research10.1093/mnras/stw2050

Radiation from an off-centred rotating dipole in vacuum

Abstract

When a neutron star forms, after the collapse of its progenitor, a strong magnetic field survives in its interior. This magnetic topology is usually assumed to be well approximated by a dipole located right at the centre of the star. However, there is no particular reason why this dipole should be attached to this very special point. A slight shift from the stellar centre could have strong implications for the surrounding electromagnetic field configuration leading to clear observational signatures. We study the effect of the most general off-centred dipole anchored in the neutron star interior. Exact analytical solutions are given in vacuum outside the star to any order of accuracy in the small parameter $\epsilon = d/R$, where $d$ is the displacement of the dipole from the stellar centre and $R$ the neutron star radius. As a simple diagnostic of this decentred dipole, the spin-down luminosity and the torque exerted on its crust are computed to the lowest leading order in~$\epsilon$. Results are compared to earlier works and a discussion on repercussions on pulsar braking index and multi-wavelength light curves is proposed.Comment: Accepted for publication in MNRA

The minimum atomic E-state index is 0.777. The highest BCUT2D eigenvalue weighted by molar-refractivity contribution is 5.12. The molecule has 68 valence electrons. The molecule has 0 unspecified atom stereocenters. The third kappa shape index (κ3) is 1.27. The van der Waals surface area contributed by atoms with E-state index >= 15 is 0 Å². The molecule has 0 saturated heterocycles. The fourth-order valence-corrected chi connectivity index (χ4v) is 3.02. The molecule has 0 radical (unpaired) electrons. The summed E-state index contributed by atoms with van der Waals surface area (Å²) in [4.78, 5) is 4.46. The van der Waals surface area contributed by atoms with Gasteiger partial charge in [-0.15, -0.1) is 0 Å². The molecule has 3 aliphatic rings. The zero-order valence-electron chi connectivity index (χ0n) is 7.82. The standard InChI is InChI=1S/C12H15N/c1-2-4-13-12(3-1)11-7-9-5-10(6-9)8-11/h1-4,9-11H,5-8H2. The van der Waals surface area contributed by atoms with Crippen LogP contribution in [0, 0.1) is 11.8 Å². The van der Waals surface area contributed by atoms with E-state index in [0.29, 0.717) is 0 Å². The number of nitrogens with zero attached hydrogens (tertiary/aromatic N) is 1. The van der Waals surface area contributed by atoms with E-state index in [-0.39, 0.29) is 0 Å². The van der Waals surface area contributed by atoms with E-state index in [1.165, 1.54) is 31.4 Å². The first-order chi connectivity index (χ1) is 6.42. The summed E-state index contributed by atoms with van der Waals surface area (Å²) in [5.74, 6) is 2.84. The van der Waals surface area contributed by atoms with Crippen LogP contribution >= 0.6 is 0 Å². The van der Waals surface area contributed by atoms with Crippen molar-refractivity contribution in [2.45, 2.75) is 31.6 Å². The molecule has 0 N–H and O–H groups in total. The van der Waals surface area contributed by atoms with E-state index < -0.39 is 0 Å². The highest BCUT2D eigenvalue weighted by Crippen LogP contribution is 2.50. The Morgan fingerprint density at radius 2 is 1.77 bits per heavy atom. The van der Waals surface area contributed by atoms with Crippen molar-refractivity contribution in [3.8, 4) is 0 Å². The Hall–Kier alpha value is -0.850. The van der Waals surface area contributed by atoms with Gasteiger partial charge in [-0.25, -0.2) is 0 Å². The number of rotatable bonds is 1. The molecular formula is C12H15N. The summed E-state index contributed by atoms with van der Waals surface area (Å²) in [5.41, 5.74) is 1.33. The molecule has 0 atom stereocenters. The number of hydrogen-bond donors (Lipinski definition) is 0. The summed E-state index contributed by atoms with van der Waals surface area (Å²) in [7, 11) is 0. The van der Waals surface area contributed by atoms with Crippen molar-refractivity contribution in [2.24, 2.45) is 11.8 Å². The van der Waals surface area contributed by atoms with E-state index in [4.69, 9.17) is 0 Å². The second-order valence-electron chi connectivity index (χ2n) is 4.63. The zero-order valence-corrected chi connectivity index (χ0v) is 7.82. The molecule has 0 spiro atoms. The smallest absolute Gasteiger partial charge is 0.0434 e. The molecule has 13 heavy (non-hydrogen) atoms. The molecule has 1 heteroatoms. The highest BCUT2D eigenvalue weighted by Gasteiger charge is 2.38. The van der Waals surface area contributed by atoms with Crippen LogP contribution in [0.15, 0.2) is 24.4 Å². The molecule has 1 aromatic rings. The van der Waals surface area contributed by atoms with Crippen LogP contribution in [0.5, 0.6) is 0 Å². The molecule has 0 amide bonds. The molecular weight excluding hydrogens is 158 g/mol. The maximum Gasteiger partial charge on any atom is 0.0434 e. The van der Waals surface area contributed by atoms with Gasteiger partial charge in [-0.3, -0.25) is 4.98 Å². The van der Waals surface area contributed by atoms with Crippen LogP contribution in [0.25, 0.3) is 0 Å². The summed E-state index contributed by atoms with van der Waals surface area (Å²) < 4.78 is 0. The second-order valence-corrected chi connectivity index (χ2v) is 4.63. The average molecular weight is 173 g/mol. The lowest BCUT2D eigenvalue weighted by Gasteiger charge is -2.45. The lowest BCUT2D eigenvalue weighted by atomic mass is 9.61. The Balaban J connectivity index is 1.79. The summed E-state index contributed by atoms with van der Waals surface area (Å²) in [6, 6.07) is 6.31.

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This paper was published in arXiv.org e-Print Archive.

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